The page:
Kenya is finally softening its stance on blockchain technology

Bitcoin is here to stay.
Bitcoin is here to stay.
Image: Reuters/Dado Ruvic
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Kenya has for years regarded blockchain technology and digital currencies with suspicion, comparing bitcoin to a “pyramid scheme,” and emphasizing that it had no legal footing.

That wariness has been shared by the governments of Egypt, Nigeria, and Tanzania, and by giant telecom operators such as Safaricom—35% of which is owned by the Kenyan government—which terminated bitcoin trading platforms like Kipochi from using their dominant mobile money service M-Pesa.

But Kenya softened its stance last week, and announced that the government is setting up an 11-member task force that will study the benefits and challenges associated with blockchain technologies. The directive came days after president Uhuru Kenyatta said the nation needed to explore the opportunities in the new technology, especially in sectors such as land, where creating foolproof digital registries could forestall malpractice and parallel ownership.

Kenya might also find ways for blockchain technology to help boost its digital money services. As a global leader in mobile money, creating a framework to help integrate bitcoin trading with M-Pesa will allow millions of people to swap funds and send money home or abroad. That is, of course, if the virtual currency catches on in Kenya. As a dominant player, Safaricom already has shown a marked interest in the way forward—and the head of its corporate affairs, Steve Chege, is a member of the task force.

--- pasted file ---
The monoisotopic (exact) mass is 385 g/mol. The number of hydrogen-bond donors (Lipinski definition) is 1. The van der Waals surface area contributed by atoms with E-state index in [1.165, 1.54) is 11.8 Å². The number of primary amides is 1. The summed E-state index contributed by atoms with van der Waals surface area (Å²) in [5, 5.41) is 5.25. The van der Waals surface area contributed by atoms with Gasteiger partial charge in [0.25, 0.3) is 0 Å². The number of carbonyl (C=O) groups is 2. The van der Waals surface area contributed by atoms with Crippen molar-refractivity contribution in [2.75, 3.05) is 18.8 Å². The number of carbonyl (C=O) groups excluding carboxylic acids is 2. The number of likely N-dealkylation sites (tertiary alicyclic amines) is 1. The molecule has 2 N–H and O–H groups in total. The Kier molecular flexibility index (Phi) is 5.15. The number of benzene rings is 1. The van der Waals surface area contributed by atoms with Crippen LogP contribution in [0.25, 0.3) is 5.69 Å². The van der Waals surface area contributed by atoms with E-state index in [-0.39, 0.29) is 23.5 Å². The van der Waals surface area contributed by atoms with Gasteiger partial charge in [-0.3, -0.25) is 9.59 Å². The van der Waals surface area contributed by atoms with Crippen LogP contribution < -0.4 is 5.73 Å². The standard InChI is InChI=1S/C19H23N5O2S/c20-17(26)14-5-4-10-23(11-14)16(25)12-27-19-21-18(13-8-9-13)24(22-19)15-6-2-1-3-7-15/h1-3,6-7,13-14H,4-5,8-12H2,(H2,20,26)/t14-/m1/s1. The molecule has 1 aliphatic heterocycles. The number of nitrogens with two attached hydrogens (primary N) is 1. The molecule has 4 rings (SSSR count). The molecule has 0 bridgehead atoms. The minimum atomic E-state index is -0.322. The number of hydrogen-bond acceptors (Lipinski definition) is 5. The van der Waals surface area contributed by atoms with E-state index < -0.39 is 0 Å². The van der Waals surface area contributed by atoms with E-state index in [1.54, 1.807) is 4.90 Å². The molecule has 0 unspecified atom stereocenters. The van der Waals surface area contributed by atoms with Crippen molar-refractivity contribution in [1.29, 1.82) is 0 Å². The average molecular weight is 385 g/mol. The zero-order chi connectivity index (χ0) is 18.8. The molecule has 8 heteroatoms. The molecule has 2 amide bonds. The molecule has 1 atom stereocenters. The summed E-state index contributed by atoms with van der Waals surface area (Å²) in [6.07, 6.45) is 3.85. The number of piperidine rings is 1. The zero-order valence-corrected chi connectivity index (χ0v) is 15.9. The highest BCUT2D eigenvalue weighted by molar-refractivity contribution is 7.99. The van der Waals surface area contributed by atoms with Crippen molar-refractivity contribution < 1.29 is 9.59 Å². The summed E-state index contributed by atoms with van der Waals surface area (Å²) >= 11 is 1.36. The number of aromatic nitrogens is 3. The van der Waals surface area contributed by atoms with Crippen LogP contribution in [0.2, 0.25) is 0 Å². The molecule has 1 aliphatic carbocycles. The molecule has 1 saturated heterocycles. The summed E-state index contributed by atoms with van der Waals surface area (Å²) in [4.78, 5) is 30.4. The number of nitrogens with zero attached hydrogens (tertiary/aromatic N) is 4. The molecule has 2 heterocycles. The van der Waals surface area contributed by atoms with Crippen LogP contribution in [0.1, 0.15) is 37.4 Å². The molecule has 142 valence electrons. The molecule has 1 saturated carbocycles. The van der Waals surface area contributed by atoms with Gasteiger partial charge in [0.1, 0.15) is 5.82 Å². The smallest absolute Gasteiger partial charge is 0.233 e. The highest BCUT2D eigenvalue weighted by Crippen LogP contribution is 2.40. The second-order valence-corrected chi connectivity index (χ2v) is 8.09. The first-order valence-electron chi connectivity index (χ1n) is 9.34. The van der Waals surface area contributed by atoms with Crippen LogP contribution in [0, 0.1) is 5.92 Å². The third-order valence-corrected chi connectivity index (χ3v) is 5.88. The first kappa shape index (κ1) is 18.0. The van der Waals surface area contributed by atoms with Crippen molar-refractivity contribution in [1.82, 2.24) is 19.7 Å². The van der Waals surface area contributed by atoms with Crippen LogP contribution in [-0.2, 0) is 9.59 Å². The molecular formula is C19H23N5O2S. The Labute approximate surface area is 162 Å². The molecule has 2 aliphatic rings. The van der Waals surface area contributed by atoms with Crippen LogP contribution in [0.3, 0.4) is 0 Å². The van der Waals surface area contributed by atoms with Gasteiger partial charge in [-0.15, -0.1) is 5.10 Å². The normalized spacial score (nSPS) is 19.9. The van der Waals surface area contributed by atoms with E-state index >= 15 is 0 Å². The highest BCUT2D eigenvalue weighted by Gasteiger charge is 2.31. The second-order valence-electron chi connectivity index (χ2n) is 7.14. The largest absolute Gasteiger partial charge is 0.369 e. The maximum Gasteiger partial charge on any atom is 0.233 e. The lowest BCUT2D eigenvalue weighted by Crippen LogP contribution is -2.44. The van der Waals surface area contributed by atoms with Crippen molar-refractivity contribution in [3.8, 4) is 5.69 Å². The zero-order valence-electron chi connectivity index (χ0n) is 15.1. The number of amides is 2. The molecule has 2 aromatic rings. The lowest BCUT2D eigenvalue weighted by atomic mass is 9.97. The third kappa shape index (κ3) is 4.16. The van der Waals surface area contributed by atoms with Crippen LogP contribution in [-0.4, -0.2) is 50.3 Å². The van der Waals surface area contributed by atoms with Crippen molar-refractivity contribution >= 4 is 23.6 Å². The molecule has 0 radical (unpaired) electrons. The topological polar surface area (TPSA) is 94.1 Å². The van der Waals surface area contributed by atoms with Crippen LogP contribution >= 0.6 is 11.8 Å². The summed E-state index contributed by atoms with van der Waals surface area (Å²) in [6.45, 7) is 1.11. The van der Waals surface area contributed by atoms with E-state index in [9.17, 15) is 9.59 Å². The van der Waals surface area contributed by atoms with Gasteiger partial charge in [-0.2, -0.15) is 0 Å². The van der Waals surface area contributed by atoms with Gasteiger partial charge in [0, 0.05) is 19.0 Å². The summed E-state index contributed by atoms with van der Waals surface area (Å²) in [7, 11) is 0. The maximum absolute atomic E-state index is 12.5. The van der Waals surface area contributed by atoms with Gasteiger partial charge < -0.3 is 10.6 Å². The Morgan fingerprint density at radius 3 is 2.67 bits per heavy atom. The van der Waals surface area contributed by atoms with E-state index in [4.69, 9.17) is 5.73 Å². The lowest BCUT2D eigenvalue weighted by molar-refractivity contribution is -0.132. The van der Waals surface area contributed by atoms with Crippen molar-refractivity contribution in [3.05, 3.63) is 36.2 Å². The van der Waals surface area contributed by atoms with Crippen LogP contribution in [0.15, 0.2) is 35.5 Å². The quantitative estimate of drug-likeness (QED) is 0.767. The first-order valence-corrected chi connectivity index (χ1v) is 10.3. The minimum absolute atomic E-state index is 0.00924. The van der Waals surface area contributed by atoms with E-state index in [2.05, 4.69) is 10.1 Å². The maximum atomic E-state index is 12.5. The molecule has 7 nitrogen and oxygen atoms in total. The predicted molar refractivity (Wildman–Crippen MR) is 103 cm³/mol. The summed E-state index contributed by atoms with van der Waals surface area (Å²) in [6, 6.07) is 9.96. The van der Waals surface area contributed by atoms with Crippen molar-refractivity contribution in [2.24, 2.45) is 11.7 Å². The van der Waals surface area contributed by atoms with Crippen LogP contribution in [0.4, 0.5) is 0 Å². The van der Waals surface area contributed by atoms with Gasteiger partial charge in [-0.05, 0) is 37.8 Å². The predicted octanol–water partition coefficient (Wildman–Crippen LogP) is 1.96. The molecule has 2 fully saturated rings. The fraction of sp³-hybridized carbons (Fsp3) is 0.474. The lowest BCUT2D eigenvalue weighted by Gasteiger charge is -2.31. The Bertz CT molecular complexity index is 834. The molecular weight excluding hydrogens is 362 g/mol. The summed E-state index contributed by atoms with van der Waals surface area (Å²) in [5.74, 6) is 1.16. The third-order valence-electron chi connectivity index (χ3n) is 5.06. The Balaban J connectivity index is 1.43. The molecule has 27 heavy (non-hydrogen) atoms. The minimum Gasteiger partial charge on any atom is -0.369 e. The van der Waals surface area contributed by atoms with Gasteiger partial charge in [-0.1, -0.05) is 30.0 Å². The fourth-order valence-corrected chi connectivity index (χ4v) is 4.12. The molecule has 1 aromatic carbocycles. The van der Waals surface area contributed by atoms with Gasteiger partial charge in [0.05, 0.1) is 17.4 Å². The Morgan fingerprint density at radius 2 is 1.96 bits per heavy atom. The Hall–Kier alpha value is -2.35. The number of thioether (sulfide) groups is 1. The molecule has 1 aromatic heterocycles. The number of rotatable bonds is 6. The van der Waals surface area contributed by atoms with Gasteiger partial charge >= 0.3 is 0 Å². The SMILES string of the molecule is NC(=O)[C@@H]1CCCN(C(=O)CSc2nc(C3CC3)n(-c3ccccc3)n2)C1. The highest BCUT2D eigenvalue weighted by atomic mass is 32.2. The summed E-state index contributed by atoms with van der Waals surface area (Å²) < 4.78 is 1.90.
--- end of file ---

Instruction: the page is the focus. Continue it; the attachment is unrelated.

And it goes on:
Kenya’s announcement was welcomed by blockchain enthusiasts, who hope it will increase the momentum among consumers and startups trying to use bitcoin for online payments, cross-border transfers, or remittances. Michael Kimani, the chairman of the Blockchain Association of Kenya, said the top-level recognition and the possibility of blockchain legislation could encourage investor interest. This, he said, could also help Kenya match the already growing interest in the sector in countries such as Nigeria and Zimbabwe.

Kimani says that officials have slowly been reducing their opposition to blockchain distributed ledgers, with some arguing that the benefits would outweigh the potential risks. One person helping champion this is the minister for information, communications, and technology, Joe Mucheru—a former Google executive who recently sold his stake in the bitcoin-dealing firm BitPesa. Mucheru has consistently urged the central bank to introduce laws regulating the companies trading on bitcoin, guide users on social saving and investment, and introduce frameworks for ministries to use blockchain technology for efficiency and transparency.

However, the obscurity and decentralization associated with blockchain, Kimani says, has discouraged the government from thinking of the technology as viable. But, he argues, banning it isn’t the answer.

“When they ban it or say you can’t build a business that allows you to convert Kenya shillings to cryptocurrencies, the informal market thrives,” he says. “And once it goes informal, it becomes harder and harder [to regulate].”